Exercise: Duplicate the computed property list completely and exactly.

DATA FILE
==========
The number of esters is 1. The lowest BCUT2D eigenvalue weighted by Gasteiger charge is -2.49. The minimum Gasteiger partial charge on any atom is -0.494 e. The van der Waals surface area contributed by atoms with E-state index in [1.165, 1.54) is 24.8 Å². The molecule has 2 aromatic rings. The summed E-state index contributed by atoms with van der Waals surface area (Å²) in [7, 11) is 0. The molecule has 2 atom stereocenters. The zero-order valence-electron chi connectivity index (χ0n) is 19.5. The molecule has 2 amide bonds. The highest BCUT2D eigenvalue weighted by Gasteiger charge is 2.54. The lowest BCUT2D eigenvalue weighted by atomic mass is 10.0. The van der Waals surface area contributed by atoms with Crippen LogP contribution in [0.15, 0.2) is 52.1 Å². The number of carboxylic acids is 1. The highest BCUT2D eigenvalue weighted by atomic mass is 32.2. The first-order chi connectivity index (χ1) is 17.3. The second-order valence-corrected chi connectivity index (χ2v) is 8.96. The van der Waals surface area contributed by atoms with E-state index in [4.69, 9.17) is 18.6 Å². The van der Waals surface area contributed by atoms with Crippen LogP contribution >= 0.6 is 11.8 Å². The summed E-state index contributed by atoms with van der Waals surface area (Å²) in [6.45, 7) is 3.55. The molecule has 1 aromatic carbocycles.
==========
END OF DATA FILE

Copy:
The number of esters is 1. The lowest BCUT2D eigenvalue weighted by Gasteiger charge is -2.49. The minimum Gasteiger partial charge on any atom is -0.494 e. The van der Waals surface area contributed by atoms with E-state index in [1.165, 1.54) is 24.8 Å². The molecule has 2 aromatic rings. The summed E-state index contributed by atoms with van der Waals surface area (Å²) in [7, 11) is 0. The molecule has 2 atom stereocenters. The zero-order valence-electron chi connectivity index (χ0n) is 19.5. The molecule has 2 amide bonds. The highest BCUT2D eigenvalue weighted by Gasteiger charge is 2.54. The lowest BCUT2D eigenvalue weighted by atomic mass is 10.0. The van der Waals surface area contributed by atoms with Crippen LogP contribution in [0.15, 0.2) is 52.1 Å². The number of carboxylic acids is 1. The highest BCUT2D eigenvalue weighted by atomic mass is 32.2. The first-order chi connectivity index (χ1) is 17.3. The second-order valence-corrected chi connectivity index (χ2v) is 8.96. The van der Waals surface area contributed by atoms with E-state index in [4.69, 9.17) is 18.6 Å². The van der Waals surface area contributed by atoms with Crippen LogP contribution >= 0.6 is 11.8 Å². The summed E-state index contributed by atoms with van der Waals surface area (Å²) in [6.45, 7) is 3.55. The molecule has 1 aromatic carbocycles.